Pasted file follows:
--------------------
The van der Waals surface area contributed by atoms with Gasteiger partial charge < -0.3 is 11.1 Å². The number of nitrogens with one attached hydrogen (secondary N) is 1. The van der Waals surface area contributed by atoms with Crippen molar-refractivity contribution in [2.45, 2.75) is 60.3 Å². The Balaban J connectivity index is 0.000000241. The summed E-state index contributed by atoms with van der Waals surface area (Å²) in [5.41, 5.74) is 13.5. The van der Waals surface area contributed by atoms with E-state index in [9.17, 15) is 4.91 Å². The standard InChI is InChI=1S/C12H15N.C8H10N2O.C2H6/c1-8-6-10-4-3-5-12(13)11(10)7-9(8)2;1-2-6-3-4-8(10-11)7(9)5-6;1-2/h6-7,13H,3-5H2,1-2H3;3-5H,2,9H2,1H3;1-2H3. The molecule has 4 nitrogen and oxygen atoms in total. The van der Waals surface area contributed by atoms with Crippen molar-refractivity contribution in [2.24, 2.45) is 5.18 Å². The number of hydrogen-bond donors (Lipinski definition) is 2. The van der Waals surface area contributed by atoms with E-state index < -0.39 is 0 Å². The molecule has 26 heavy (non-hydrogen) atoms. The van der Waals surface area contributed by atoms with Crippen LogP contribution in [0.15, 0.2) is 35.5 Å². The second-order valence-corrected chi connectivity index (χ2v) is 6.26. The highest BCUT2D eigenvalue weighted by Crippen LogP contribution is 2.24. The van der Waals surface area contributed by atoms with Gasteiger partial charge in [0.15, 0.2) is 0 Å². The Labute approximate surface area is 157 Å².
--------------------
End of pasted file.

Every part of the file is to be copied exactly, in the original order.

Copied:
The van der Waals surface area contributed by atoms with Gasteiger partial charge < -0.3 is 11.1 Å². The number of nitrogens with one attached hydrogen (secondary N) is 1. The van der Waals surface area contributed by atoms with Crippen molar-refractivity contribution in [2.45, 2.75) is 60.3 Å². The Balaban J connectivity index is 0.000000241. The summed E-state index contributed by atoms with van der Waals surface area (Å²) in [5.41, 5.74) is 13.5. The van der Waals surface area contributed by atoms with E-state index in [9.17, 15) is 4.91 Å². The standard InChI is InChI=1S/C12H15N.C8H10N2O.C2H6/c1-8-6-10-4-3-5-12(13)11(10)7-9(8)2;1-2-6-3-4-8(10-11)7(9)5-6;1-2/h6-7,13H,3-5H2,1-2H3;3-5H,2,9H2,1H3;1-2H3. The molecule has 4 nitrogen and oxygen atoms in total. The van der Waals surface area contributed by atoms with Crippen molar-refractivity contribution in [2.24, 2.45) is 5.18 Å². The number of hydrogen-bond donors (Lipinski definition) is 2. The van der Waals surface area contributed by atoms with E-state index < -0.39 is 0 Å². The molecule has 26 heavy (non-hydrogen) atoms. The van der Waals surface area contributed by atoms with Crippen LogP contribution in [0.15, 0.2) is 35.5 Å². The second-order valence-corrected chi connectivity index (χ2v) is 6.26. The highest BCUT2D eigenvalue weighted by Crippen LogP contribution is 2.24. The van der Waals surface area contributed by atoms with Gasteiger partial charge in [0.15, 0.2) is 0 Å². The Labute approximate surface area is 157 Å².